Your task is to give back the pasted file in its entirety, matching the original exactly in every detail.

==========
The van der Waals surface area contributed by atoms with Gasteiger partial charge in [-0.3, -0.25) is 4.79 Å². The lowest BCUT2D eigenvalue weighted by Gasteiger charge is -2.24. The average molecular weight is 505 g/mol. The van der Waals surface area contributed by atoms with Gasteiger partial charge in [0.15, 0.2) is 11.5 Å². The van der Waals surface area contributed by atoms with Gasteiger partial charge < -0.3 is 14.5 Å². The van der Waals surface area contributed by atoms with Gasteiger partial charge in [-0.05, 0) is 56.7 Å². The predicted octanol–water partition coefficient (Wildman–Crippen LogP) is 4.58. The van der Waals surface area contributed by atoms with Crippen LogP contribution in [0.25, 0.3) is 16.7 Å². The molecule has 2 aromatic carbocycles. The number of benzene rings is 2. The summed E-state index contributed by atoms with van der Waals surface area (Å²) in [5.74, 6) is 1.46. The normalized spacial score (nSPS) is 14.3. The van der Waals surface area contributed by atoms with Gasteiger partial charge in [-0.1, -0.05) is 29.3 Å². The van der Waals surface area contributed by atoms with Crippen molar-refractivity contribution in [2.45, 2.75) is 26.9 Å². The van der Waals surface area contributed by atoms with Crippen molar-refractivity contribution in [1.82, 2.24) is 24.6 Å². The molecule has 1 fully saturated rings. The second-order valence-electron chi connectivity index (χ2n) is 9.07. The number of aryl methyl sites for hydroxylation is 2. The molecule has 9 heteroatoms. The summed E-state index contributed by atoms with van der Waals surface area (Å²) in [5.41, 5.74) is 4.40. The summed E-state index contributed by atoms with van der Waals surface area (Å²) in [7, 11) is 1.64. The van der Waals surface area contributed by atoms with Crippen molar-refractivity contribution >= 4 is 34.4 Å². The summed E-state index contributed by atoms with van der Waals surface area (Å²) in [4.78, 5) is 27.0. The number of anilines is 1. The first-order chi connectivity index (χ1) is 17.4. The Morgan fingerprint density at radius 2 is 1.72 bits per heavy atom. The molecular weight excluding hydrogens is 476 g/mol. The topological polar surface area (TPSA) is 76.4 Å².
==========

The van der Waals surface area contributed by atoms with Gasteiger partial charge in [-0.3, -0.25) is 4.79 Å². The lowest BCUT2D eigenvalue weighted by Gasteiger charge is -2.24. The average molecular weight is 505 g/mol. The van der Waals surface area contributed by atoms with Gasteiger partial charge in [0.15, 0.2) is 11.5 Å². The van der Waals surface area contributed by atoms with Gasteiger partial charge < -0.3 is 14.5 Å². The van der Waals surface area contributed by atoms with Gasteiger partial charge in [-0.05, 0) is 56.7 Å². The predicted octanol–water partition coefficient (Wildman–Crippen LogP) is 4.58. The van der Waals surface area contributed by atoms with Crippen LogP contribution in [0.25, 0.3) is 16.7 Å². The molecule has 2 aromatic carbocycles. The number of benzene rings is 2. The summed E-state index contributed by atoms with van der Waals surface area (Å²) in [5.74, 6) is 1.46. The normalized spacial score (nSPS) is 14.3. The van der Waals surface area contributed by atoms with Gasteiger partial charge in [-0.1, -0.05) is 29.3 Å². The van der Waals surface area contributed by atoms with Crippen molar-refractivity contribution in [2.45, 2.75) is 26.9 Å². The van der Waals surface area contributed by atoms with Crippen molar-refractivity contribution in [1.82, 2.24) is 24.6 Å². The molecule has 1 fully saturated rings. The second-order valence-electron chi connectivity index (χ2n) is 9.07. The number of aryl methyl sites for hydroxylation is 2. The molecule has 9 heteroatoms. The summed E-state index contributed by atoms with van der Waals surface area (Å²) in [5.41, 5.74) is 4.40. The summed E-state index contributed by atoms with van der Waals surface area (Å²) in [7, 11) is 1.64. The van der Waals surface area contributed by atoms with Crippen molar-refractivity contribution >= 4 is 34.4 Å². The summed E-state index contributed by atoms with van der Waals surface area (Å²) in [4.78, 5) is 27.0. The number of anilines is 1. The first-order chi connectivity index (χ1) is 17.4. The Morgan fingerprint density at radius 2 is 1.72 bits per heavy atom. The molecular weight excluding hydrogens is 476 g/mol. The topological polar surface area (TPSA) is 76.4 Å².